Stillwater City Council unanimously passed an ordinance on Tuesday effectively banning new CBD businesses from opening in the city. The vote prevents Stillwater from accepting or considering applications for new CBD-related businesses for the next 12 months, and prevents its two existing CBD stores from expanding their existing businesses.
We asked Jason Tarasek, an attorney with the Minnesota Cannabis Association, if he could tell us his thoughts on when and why the city of Stillwater started drafting the CBD shop ordinance.
“Um, no. I can’t,” Tarasek says. He only learned about the proposed ordinance on Tuesday. “I’m fuckin’ pissed, excuse my French.”
Matt DeBow of the Stillwater Gazette sounds just as confused in a conversation with MPR’s Cathy Wurzer: “It surprised me, even, to see it on the agenda.”
Tarasek’s running theory is that Stillwater City Council believes the legalization of adult-use marijuana is imminent in Minnesota, “and because of that, they’re putting a moratorium on CBD shops, because they feel that those will soon become pot dispensaries.”
“If that’s the case, they’re wrong,” he adds.
A marijuana legalization bill did pass the house last session, but let’s be serious: It has very little chance of getting through a Republican-controlled senate. Even if, by some miracle, it did pass, and even if Walz signed it into law, we’re still years away from having an actual legal marijuana program in Minnesota.
Which means there might be something more at play. Quickly: CBD is one of the active ingredients in both hemp and marijuana. It’s legal in all 50 states, including Minnesota, where a January 2020 law made hemp-derived CBD A-OK.
Where it gets a little confusing is that though CBD and THC are different cannabinoids, CBD stores can sell another legal cannabinoid called Delta-8 THC. (Typically, state and federal statutes that draw the legal/illegal, hemp/marijuana line refer to another cannabinoid, Delta-9 THC.) And Delta-8 THC does get you high.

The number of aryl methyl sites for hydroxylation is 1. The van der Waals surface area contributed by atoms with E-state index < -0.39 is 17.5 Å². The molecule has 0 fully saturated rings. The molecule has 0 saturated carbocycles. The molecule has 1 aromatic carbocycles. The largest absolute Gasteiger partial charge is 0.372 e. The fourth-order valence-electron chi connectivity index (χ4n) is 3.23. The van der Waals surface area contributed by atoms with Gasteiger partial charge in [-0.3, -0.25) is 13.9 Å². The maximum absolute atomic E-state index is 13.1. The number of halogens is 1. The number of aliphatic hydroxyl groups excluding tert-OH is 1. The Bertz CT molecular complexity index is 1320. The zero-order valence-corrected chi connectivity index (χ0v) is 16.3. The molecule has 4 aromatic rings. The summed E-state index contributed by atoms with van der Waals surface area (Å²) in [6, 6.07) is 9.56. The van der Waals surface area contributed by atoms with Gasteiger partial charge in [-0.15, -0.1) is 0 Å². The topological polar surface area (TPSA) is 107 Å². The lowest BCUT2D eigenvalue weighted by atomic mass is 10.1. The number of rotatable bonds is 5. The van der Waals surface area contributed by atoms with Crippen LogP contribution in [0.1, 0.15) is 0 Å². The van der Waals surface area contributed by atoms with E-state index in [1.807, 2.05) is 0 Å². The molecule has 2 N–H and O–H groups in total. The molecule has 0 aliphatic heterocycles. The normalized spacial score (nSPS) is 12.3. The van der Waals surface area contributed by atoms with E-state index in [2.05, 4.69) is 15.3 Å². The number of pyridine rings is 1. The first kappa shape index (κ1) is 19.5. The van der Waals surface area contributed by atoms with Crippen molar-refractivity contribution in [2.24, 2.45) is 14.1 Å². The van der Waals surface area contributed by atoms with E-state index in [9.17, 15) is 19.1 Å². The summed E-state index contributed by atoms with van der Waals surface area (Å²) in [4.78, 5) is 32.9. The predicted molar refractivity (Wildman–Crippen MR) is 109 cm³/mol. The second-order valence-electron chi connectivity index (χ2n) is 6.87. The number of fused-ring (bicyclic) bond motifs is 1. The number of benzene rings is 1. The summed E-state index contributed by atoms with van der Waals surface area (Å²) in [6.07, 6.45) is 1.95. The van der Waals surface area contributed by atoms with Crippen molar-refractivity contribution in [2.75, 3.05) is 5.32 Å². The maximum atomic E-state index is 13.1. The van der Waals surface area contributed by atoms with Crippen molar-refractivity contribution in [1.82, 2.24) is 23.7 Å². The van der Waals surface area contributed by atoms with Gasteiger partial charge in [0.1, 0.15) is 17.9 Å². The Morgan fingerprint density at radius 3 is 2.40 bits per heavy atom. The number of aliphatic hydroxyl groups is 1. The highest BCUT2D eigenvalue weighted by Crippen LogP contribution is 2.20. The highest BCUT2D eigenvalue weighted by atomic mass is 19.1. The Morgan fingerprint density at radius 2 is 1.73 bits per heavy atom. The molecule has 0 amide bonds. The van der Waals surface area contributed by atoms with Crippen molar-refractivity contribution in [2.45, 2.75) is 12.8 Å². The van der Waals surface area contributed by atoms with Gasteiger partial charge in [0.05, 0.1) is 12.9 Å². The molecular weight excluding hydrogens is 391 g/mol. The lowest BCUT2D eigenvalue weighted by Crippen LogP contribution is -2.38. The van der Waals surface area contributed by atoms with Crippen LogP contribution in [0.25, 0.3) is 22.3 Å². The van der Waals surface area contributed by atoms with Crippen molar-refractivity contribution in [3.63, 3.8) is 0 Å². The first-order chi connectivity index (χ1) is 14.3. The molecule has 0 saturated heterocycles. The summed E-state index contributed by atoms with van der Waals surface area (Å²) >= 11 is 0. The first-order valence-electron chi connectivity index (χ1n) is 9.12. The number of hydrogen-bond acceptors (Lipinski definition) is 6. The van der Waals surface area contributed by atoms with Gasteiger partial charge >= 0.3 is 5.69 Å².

“It’s a different kind of high, it’s a lighter high—but it still gets you high,” Tarasek says. “And just about every CBD shop in Minnesota right now is making their money off Delta-8. In fact, that’s true for most states in the country where they do not have adult-use marijuana.”
Tarasek says it’s 100% legal, in his opinion. But it’s also a little bit of a murky area. The Delta-8 variant has been in the news lately as Texas argues over a ban listing it as a Schedule I drug; Forbes reported in September that “The Feds are coming for Delta-8 THC.”
Steven Brown, owner of Nothing But Hemp, a CBD shop with nine locations around Minnesota, also notes that the state of Minnesota has two conflicting statutes in place around THC. Hemp was legalized in the 2018 farm bill up to .3% THC, but the controlled substance act doesn’t reflect that.
You can see the contradiction in a recent case in which a Court of Appeals ruled that the defendant could be convicted of drug possession even though his vaporizer cartridges contained amounts of THC under the .3 percent threshold. Legal experts wonder if an eventual ruling from a higher court on that case could put the sale of hemp flower extracts—including CBD oil—at risk.
“To me, I find that to be concerning,” Brown says. “I think the state needs to really dial in the regulations first, and then from there, there can be individual city ordinances.”
The question is: Is Stillwater worried about Delta-8? Or about the implications of that case?
We don’t know, because though we contacted Stillwater’s city council members, none of them got back to us. “The mayor did tell me that they didn’t want this to be taken as a stance on marijuana but more as a measure to give them time to figure out what they’re going to do,” DeBow told MPR. So… there’s that.
Brown notes that his stores deliver to Stillwater quite often. “What’s stopping any online retailer from shipping to someone in Stillwater?” The answer is nothing—yet.
And Stillwater’s two existing CBD stores, Medicinal Blends Modern Apothecary and CBD House, can continue operating while the city undergoes “a study regarding CBD and cannabis uses to determine if regulations surrounding zoning and licensing are appropriate,” per the ordinance.
“It’s understandable. It’s new. It’s confusing. There’s a lot of stigma and disinformation around it,” Tarasek says. “But… I don’t know what they’re up to, or what they intend to study.”